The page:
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Executives

Brian Duperreault - Chief Executive Officer, President, Director, Member of Finance Committee and Member of Executive Committee

Daniel S. Glaser - Chief Operating Officer and Group President

J. Michael Bischoff - Chief Financial Officer

John P. Drzik - Chief Executive Officer of Oliver Wyman Group and President of Oliver Wyman Group

Julio A. Portalatin - Chief Executive Officer of Mercer and President of Mercer

Analysts

Keith F. Walsh - Citigroup Inc, Research Division

Larry Greenberg - Langen McAlenney

Brian Meredith - UBS Investment Bank, Research Division

Yaron Kinar - Deutsche Bank AG, Research Division

Jay Gelb - Barclays Capital, Research Division

Dan Farrell - Sterne Agee & Leach Inc., Research Division

Jay A. Cohen - BofA Merrill Lynch, Research Division

Raymond Iardella - Macquarie Research

Meyer Shields - Stifel, Nicolaus & Co., Inc., Research Division

Michael Zaremski - Crédit Suisse AG, Research Division

Michael Nannizzi - Goldman Sachs Group Inc., Research Division

Adam Klauber - William Blair & Company L.L.C., Research Division

Marsh & McLennan Companies (MMC) Q1 2012 Earnings Call May 1, 2012 8:30 AM ET

Operator

Welcome to Marsh & McLennan Companies Conference Call. Today's call is being recorded. First quarter 2012 financial results and supplemental information were issued earlier this morning. They are available on Marsh & McLennan Companies' website at www.mmc.com.

Before we begin, I would like remind you that remarks made today may include statements relating to future events or results, which are forward-looking statements, as that term is defined in the Private Securities Litigation Reform Act of 1995. Forward-looking statements are subject to inherent risks and uncertainties. In particular, references during this conference call to anticipated or expected results of operations for 2012 or subsequent periods are forward-looking statements and Marsh & McLennan Companies' actual results may be affected by a variety of factors.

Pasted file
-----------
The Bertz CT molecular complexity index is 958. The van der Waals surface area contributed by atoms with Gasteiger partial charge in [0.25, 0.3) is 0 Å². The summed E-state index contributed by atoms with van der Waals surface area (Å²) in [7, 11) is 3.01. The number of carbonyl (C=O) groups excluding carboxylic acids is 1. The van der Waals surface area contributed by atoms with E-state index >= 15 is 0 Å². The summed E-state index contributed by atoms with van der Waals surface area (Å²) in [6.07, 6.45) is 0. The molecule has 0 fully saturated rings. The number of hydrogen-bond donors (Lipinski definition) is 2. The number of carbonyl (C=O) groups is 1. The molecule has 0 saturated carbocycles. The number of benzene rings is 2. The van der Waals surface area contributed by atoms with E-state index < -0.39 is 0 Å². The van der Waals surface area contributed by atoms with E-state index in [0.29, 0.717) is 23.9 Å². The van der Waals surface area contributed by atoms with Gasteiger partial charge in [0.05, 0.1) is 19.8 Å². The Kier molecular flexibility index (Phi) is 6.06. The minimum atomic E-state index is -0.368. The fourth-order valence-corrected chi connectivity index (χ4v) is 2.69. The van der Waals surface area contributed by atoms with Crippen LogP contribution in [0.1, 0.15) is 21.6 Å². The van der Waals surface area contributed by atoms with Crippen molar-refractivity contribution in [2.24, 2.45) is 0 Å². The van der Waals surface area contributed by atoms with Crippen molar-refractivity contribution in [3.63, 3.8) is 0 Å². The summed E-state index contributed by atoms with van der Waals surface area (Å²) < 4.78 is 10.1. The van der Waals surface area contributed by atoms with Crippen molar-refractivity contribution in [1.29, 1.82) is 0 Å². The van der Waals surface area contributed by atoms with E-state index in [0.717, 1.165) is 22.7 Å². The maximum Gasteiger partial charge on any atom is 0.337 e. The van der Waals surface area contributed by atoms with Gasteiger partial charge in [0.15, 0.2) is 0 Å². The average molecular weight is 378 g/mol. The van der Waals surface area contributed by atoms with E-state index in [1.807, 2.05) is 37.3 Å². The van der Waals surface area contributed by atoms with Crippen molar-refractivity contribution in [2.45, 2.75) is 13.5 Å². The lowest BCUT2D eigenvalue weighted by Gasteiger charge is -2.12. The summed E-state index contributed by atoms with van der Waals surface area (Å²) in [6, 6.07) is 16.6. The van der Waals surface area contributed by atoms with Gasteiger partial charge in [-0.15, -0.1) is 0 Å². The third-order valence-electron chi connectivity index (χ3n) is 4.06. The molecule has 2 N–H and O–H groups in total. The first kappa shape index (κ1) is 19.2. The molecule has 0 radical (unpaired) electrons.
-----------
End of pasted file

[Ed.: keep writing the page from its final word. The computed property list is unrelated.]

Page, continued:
Please refer to Marsh & McLennan Companies' most recent SEC filings as well as the company's earnings release, which are available on the Marsh & McLennan Companies' website, for additional information on factors that could cause actual results to differ materially from those expressed or implied in any forward-looking statements made today.

I'll now turn this over to Mr. Brian Duperreault, President and CEO of Marsh & McLennan Companies.

Brian Duperreault

Good morning, and thank you for joining us to discuss our results as reported earlier today. I'm Brian Duperreault, President and CEO of Marsh & McLennan Companies. Joining me on the call today is Dan Glaser, Group President and COO; and Mike Bischoff, our CFO.

Before I continue, I'd like to thank Mike for serving as CFO as we search for a permanent replacement. With Mike's vast knowledge and experience, we have not missed a beat.

Also I'd like to welcome 3 of our operating companies' CEOs: Alex Moczarski of Guy Carpenter; Julio Portalatin of Mercer; and John Drzik of Oliver Wyman. Unfortunately, Peter Zaffino of Marsh could not be with us today due to a death in his family.

Following my comments, Dan will discuss our operating results in more detail. Mike will then update you on our financial position.

Our strong first quarter results are a terrific start to the year. Across all our businesses, we saw revenue growth and higher levels of profitability. Underlying revenue growth of 6%, combined with ongoing control of expenses, resulted in growth of 12% in adjusted operating income and 13% growth in adjusted earnings per share. This performance is consistent with our long-term plan to produce double-digit earnings growth.

Risk and Insurance Services had an excellent revenue growth. Revenue increased 7% on both a reported and underlying basis.